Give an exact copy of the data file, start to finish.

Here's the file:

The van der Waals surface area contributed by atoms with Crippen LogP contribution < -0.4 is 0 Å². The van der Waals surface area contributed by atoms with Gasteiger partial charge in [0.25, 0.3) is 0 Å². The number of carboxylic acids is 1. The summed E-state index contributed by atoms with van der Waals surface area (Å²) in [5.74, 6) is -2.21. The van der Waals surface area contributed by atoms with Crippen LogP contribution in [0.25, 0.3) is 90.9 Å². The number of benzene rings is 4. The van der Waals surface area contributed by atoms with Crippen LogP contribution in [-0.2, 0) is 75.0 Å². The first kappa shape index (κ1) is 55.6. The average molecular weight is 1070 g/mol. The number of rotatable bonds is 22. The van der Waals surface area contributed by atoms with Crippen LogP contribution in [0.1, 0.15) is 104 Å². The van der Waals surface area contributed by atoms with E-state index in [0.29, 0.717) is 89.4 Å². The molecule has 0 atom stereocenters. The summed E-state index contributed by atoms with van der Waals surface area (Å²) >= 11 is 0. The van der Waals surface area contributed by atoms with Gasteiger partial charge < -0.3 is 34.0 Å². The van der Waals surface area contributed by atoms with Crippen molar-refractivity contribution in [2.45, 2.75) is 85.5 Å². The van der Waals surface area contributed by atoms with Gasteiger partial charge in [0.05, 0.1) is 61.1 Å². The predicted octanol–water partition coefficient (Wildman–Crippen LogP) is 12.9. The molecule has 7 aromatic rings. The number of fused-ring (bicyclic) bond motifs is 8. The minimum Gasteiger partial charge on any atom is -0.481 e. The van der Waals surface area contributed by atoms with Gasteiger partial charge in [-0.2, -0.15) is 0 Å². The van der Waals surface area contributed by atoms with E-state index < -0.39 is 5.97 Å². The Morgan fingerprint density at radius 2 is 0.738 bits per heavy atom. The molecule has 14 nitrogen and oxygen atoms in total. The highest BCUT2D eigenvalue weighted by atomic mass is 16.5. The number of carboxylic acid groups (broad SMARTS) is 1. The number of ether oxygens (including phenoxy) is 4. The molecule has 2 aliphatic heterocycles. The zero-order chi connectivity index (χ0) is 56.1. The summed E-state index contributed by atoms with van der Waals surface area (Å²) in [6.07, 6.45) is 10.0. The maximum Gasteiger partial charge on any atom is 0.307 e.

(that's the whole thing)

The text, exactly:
The van der Waals surface area contributed by atoms with Crippen LogP contribution < -0.4 is 0 Å². The van der Waals surface area contributed by atoms with Gasteiger partial charge in [0.25, 0.3) is 0 Å². The number of carboxylic acids is 1. The summed E-state index contributed by atoms with van der Waals surface area (Å²) in [5.74, 6) is -2.21. The van der Waals surface area contributed by atoms with Crippen LogP contribution in [0.25, 0.3) is 90.9 Å². The number of benzene rings is 4. The van der Waals surface area contributed by atoms with Crippen LogP contribution in [-0.2, 0) is 75.0 Å². The first kappa shape index (κ1) is 55.6. The average molecular weight is 1070 g/mol. The number of rotatable bonds is 22. The van der Waals surface area contributed by atoms with Crippen LogP contribution in [0.1, 0.15) is 104 Å². The van der Waals surface area contributed by atoms with E-state index in [0.29, 0.717) is 89.4 Å². The molecule has 0 atom stereocenters. The summed E-state index contributed by atoms with van der Waals surface area (Å²) >= 11 is 0. The van der Waals surface area contributed by atoms with Gasteiger partial charge < -0.3 is 34.0 Å². The van der Waals surface area contributed by atoms with Crippen molar-refractivity contribution in [2.45, 2.75) is 85.5 Å². The van der Waals surface area contributed by atoms with Gasteiger partial charge in [0.05, 0.1) is 61.1 Å². The predicted octanol–water partition coefficient (Wildman–Crippen LogP) is 12.9. The molecule has 7 aromatic rings. The number of fused-ring (bicyclic) bond motifs is 8. The minimum Gasteiger partial charge on any atom is -0.481 e. The van der Waals surface area contributed by atoms with Gasteiger partial charge in [-0.2, -0.15) is 0 Å². The van der Waals surface area contributed by atoms with E-state index < -0.39 is 5.97 Å². The Morgan fingerprint density at radius 2 is 0.738 bits per heavy atom. The molecule has 14 nitrogen and oxygen atoms in total. The highest BCUT2D eigenvalue weighted by atomic mass is 16.5. The number of carboxylic acid groups (broad SMARTS) is 1. The number of ether oxygens (including phenoxy) is 4. The molecule has 2 aliphatic heterocycles. The zero-order chi connectivity index (χ0) is 56.1. The summed E-state index contributed by atoms with van der Waals surface area (Å²) in [6.07, 6.45) is 10.0. The maximum Gasteiger partial charge on any atom is 0.307 e.